3A Perspective on Testing
I have been interested about martial arts, especially“Aikido”, since I was in Thailand. I have seen peoplepractice Judo, Karate, Taw Kwon Do and Boxing. When Ifirst saw Aikido, I saw different things, and I was wonderinghow they can drop people down. It seemed that they justmoved, no crashing, no pouncing, and it looked smoothand smart. It is much different from other martial arts.I have the opportunity to practice Aikido at SouthsideDojo. I have been practicing for almost five months. Iusually attend three classes per week. Now, I have theopportunity to test for the first blue belt. Allison Young is myUke for my first test.These are the reasons that I considered for promotion.My first reason is that I would like to prove myself. Thesignificance of this is that I would like to know how manyAikido skills that I have. I would like to test myself to seethat I exactly understand the principles of Aikido, and that Ido the right techniques. In my opinion, I think it is the sameas when we go to school and we have a test to measureour skills. If we are good enough, we can go on to the nextlevel. My other reason is that I saw another person take atest. That impressed me and I would like to know thefeeling that they had. If I pass the test, it will be a greatexperience in my life, and I might have more confidence towork with new people. I still remember the first time I cameto practice. I did not know what I should do, or how would Ido. I needed advice on the Aiki Taiso and how to do thetechniques correctly. I might be prepared for these thingsnow, but if I am not, it will be a good lesson for next time.I am preparing for the test by practicing the principles ofAikido and practicing the techniques. When I am practicing,I feel that I am very comfortable doing the kotegaeshitechnique. It is the first technique in my mind to defendmyself. The skill that I need more practice is to control myrelaxation. When I am thinking about the process of thetechnique, my muscles usually tense up and so thetechnique is not successful.The most significant thing that I have learned isMasakatsu Agatsu “true victory is victory over oneself.” Thisis important to me because I am meeting various peopleeveryday and people are acting in different ways withdifferent attitudes and with different styles. Sometimes, I donot like the way others think and I do not like the words thatthey say. I can not change them, but I can change myattitude, and I tell myself that people are different. I can notcontrol other people, but I can only control my mind and myreactions.At first, I just wanted to learn to protect myself.However, after practicing the principles and techniques, Ifind Aikido has become central to my life. This is evident asI can now control myself and remain peaceful. It is veryuseful for me to use the principles of Aikido in real lifesituations. Aikido has a strong influence in my life because Ican live with different people in harmony and peace.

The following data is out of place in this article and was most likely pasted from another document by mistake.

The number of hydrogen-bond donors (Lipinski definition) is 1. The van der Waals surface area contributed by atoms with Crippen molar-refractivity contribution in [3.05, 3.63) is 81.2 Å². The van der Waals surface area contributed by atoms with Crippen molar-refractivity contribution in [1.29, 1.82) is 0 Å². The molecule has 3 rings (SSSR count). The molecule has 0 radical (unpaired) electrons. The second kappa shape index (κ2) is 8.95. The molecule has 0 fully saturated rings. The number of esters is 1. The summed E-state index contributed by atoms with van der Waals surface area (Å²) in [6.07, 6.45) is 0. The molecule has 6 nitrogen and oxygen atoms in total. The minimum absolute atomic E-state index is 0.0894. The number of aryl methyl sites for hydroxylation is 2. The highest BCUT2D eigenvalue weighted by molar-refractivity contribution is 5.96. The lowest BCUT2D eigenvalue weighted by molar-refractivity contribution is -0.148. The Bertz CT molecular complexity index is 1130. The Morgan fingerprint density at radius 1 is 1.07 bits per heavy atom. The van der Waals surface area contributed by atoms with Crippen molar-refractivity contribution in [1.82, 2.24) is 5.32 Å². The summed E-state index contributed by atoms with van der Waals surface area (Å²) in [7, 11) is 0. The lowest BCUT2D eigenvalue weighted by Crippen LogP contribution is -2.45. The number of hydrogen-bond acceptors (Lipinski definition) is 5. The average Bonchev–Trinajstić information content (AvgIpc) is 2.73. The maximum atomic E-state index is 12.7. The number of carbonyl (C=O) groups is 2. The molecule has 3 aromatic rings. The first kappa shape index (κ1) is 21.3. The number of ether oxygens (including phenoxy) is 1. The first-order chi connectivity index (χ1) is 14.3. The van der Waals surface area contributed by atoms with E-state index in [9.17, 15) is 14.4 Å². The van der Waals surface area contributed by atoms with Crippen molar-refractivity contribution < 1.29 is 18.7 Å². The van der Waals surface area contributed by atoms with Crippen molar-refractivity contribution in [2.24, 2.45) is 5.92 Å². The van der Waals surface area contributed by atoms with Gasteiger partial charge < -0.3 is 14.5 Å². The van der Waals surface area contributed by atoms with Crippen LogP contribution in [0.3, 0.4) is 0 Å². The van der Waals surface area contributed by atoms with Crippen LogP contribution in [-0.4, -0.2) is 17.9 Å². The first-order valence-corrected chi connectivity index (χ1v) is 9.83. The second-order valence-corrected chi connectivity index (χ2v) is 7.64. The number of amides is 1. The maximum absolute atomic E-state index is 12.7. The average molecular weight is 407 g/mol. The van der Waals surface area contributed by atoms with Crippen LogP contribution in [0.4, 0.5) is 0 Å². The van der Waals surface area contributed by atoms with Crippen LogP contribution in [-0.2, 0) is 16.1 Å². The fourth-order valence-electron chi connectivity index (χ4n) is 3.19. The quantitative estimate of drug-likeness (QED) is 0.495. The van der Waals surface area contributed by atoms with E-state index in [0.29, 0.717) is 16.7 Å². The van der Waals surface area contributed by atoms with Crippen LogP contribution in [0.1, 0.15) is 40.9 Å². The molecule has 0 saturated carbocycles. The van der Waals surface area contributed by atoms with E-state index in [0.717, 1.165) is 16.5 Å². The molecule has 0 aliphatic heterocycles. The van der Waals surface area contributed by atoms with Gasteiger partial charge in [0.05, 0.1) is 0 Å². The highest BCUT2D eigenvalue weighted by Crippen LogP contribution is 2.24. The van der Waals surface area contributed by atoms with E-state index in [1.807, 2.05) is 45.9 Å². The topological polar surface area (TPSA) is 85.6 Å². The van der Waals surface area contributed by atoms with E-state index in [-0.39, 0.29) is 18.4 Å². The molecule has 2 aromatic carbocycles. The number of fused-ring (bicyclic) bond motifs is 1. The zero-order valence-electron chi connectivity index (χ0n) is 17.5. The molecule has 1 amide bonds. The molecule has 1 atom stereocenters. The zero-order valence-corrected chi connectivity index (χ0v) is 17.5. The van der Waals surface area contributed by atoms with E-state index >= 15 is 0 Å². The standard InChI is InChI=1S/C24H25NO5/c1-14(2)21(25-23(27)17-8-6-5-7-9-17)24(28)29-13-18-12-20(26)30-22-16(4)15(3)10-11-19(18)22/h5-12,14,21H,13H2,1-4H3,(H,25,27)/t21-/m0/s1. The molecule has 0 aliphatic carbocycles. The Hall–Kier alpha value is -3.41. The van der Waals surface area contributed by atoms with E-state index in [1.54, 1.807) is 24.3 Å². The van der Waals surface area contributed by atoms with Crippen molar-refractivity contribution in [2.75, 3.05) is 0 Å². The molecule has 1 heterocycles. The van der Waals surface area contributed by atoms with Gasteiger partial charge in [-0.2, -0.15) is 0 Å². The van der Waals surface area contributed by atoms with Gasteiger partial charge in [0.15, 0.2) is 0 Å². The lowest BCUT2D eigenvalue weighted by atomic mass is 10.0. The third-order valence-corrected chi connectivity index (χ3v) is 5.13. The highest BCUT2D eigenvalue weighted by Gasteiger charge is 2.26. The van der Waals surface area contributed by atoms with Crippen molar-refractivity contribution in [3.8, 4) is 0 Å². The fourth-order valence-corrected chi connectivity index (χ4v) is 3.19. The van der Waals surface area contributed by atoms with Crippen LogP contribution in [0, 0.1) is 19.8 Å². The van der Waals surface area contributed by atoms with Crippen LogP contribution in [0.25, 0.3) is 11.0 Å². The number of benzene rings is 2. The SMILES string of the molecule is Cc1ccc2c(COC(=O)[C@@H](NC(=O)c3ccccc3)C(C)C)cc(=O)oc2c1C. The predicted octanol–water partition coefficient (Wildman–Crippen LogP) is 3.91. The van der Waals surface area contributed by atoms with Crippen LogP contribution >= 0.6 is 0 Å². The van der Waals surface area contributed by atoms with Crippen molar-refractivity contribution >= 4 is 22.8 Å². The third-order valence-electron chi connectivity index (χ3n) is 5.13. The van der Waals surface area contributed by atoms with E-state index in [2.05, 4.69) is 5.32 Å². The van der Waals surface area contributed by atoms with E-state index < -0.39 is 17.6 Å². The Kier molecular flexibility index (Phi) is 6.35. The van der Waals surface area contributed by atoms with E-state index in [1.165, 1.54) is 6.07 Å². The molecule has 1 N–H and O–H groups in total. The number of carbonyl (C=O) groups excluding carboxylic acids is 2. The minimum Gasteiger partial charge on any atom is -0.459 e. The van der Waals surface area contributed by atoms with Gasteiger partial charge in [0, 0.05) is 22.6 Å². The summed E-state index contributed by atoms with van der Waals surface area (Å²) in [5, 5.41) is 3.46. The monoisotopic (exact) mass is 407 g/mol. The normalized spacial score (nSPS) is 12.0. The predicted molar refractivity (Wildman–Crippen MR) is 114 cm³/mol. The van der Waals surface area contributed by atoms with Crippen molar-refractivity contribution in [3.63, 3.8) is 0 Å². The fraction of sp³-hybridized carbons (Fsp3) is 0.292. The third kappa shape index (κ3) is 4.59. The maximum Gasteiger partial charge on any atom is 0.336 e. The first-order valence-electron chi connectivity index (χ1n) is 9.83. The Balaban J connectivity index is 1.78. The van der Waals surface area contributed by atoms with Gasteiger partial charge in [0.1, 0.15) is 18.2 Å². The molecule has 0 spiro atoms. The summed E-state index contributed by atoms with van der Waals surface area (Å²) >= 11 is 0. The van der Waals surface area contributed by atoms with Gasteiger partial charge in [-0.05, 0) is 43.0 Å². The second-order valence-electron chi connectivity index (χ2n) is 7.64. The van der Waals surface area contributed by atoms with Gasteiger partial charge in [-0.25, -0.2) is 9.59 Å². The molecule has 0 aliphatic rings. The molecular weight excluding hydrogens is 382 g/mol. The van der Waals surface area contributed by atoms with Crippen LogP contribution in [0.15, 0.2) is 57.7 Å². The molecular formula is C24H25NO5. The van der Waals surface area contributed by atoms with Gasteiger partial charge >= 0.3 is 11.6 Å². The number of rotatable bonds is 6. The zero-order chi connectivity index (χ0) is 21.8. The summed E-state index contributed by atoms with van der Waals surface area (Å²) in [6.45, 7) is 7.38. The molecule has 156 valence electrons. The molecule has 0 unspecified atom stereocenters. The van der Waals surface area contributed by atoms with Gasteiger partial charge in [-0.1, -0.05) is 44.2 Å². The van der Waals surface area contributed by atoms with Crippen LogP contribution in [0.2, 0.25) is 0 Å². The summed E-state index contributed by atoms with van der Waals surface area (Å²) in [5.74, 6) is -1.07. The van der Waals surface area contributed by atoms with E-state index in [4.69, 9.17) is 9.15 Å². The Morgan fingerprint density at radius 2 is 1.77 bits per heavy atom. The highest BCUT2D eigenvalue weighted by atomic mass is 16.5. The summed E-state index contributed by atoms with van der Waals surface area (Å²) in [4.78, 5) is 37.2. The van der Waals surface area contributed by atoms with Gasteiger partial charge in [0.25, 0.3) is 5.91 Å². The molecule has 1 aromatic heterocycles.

Expanding Aiki Taiso Reps
By Doug Wedell
The aiki taiso exercises encompass the basicmovements of Aikido. Practicing them can thereby provideinvaluable training in correct posture, movement, rhythmand flow. Such training represents a firm foundation onwhich to build one’s aikido.How can we get the most out of our aiki taiso training?Clearly, there should be regularly spaced lessons thatemphasize a particular aiki taiso exercise, demonstrating itscorrect execution, how to test to determine if the exercise isbeing correctly executed, and how the exercise can beapplied in specific techniques and in daily life.Additionally, it seems to me that a simple way todevelop better rhythm and flow in aiki taiso training is toincrease the repetitions of each exercise. After stretching,the aiki taiso usually take up 6-7 minutes of a practice,assuming 4-5 repetitions of each exercise per side. I findthat once or twice a week I like to up the repetitions of theaiki taiso to 10 per side so that they take roughly 12-14minutes. I believe the added repetitions have severaladded benefits.One benefit is simply that the increased repetitions allowbeginners to find the right rhythm. So often when we dothe aiki taiso, beginner and intermediate students’ mindsare filled with details of how to move the feet, hands andbody so that just as they start to practice the exercisecorrectly, we switch off of it. By extending repetitions,these students get to have more repetitions of working inthe proper rhythm and flow.Moreover, all of us can benefit from greater repetitions.Before beginning the extended repetition version of the aikitaiso, remind the students to do their best to follow therhythm of the leader and stay in sync with the leader andeach other. With more repetitions, one has a greateropportunity to fall into the rhythm of the movement and findthe proper flow of ki. Note that often when the class is fairlysmall, we will do this with a “silent count.” When there is noovert counting, students must seek to extend theirawareness to the flow of the movement to keep in sync.Likewise, the leader needs to find ways to keep thestudents in rhythm without relying on sound.Increased repetitions also lead to greater efficiency. Asone pivots over and over again, or goes up and downrepeatedly, one will start to pare away excess movementand find the essence of the movement. This is particularlyapparent when executing 20 repetitions of koho tento undoin a row, or of ushiro tekubi tori zenshin nage undo or kotaiundo in a row. Indeed, an additional benefit of increasedrepetitions, especially on these three exercises, is that it willlead to the building of core strength. Critical to our postureand our core strength are strong leg muscles andabdominal muscles. These three exercises are very goodat working those muscles and building a firm core.Finally, let me encourage students to do this high repversion of the aiki taiso on their own each day. You’ll find itis a nice workout that warms the body and settles one’senergy in just 12-14 minutes. Try it and enjoy!